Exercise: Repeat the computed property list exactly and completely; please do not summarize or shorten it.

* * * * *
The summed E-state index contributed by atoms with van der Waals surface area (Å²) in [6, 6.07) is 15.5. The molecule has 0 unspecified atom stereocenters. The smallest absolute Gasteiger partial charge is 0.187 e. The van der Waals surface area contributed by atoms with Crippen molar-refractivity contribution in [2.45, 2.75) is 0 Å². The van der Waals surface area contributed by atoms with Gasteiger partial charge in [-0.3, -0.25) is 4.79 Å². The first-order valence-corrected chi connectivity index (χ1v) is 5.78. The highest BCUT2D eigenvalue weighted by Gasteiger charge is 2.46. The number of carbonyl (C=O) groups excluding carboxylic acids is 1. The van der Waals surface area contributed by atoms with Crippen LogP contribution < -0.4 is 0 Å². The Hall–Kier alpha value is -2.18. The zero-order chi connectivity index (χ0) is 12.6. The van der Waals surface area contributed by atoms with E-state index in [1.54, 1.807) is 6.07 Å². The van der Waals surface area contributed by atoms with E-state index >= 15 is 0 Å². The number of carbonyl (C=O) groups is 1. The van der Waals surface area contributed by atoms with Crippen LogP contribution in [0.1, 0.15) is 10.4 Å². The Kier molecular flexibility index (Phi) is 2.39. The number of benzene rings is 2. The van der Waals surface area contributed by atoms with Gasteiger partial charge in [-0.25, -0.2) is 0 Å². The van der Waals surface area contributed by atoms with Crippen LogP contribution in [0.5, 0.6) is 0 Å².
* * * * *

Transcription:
The summed E-state index contributed by atoms with van der Waals surface area (Å²) in [6, 6.07) is 15.5. The molecule has 0 unspecified atom stereocenters. The smallest absolute Gasteiger partial charge is 0.187 e. The van der Waals surface area contributed by atoms with Crippen molar-refractivity contribution in [2.45, 2.75) is 0 Å². The van der Waals surface area contributed by atoms with Gasteiger partial charge in [-0.3, -0.25) is 4.79 Å². The first-order valence-corrected chi connectivity index (χ1v) is 5.78. The highest BCUT2D eigenvalue weighted by Gasteiger charge is 2.46. The number of carbonyl (C=O) groups excluding carboxylic acids is 1. The van der Waals surface area contributed by atoms with Crippen LogP contribution < -0.4 is 0 Å². The Hall–Kier alpha value is -2.18. The zero-order chi connectivity index (χ0) is 12.6. The van der Waals surface area contributed by atoms with E-state index in [1.54, 1.807) is 6.07 Å². The van der Waals surface area contributed by atoms with E-state index >= 15 is 0 Å². The number of carbonyl (C=O) groups is 1. The van der Waals surface area contributed by atoms with Crippen LogP contribution in [0.1, 0.15) is 10.4 Å². The Kier molecular flexibility index (Phi) is 2.39. The number of benzene rings is 2. The van der Waals surface area contributed by atoms with Gasteiger partial charge in [-0.25, -0.2) is 0 Å². The van der Waals surface area contributed by atoms with Crippen LogP contribution in [0.5, 0.6) is 0 Å².